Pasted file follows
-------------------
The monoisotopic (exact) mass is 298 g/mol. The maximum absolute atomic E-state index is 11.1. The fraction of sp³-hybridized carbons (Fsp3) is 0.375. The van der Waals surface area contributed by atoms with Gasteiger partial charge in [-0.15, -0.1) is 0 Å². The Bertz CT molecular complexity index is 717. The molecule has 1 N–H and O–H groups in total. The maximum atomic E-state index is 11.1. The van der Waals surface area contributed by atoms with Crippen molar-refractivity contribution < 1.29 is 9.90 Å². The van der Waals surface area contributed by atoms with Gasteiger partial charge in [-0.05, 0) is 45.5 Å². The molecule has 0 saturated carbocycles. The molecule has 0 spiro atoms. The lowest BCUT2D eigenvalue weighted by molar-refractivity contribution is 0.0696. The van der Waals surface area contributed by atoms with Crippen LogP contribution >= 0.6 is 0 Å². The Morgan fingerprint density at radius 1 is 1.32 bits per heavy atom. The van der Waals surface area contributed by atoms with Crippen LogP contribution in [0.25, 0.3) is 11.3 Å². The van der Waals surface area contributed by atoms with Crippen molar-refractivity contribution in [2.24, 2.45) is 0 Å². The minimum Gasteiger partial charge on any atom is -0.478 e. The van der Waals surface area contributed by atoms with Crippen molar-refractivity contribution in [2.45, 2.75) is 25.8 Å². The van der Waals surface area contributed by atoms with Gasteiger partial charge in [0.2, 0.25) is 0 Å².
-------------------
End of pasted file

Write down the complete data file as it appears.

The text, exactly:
The monoisotopic (exact) mass is 298 g/mol. The maximum absolute atomic E-state index is 11.1. The fraction of sp³-hybridized carbons (Fsp3) is 0.375. The van der Waals surface area contributed by atoms with Gasteiger partial charge in [-0.15, -0.1) is 0 Å². The Bertz CT molecular complexity index is 717. The molecule has 1 N–H and O–H groups in total. The maximum atomic E-state index is 11.1. The van der Waals surface area contributed by atoms with Crippen molar-refractivity contribution < 1.29 is 9.90 Å². The van der Waals surface area contributed by atoms with Gasteiger partial charge in [-0.05, 0) is 45.5 Å². The molecule has 0 saturated carbocycles. The molecule has 0 spiro atoms. The lowest BCUT2D eigenvalue weighted by molar-refractivity contribution is 0.0696. The van der Waals surface area contributed by atoms with Crippen LogP contribution >= 0.6 is 0 Å². The Morgan fingerprint density at radius 1 is 1.32 bits per heavy atom. The van der Waals surface area contributed by atoms with Crippen LogP contribution in [0.25, 0.3) is 11.3 Å². The van der Waals surface area contributed by atoms with Crippen molar-refractivity contribution in [2.24, 2.45) is 0 Å². The minimum Gasteiger partial charge on any atom is -0.478 e. The van der Waals surface area contributed by atoms with Crippen molar-refractivity contribution in [2.45, 2.75) is 25.8 Å². The van der Waals surface area contributed by atoms with Gasteiger partial charge in [0.2, 0.25) is 0 Å².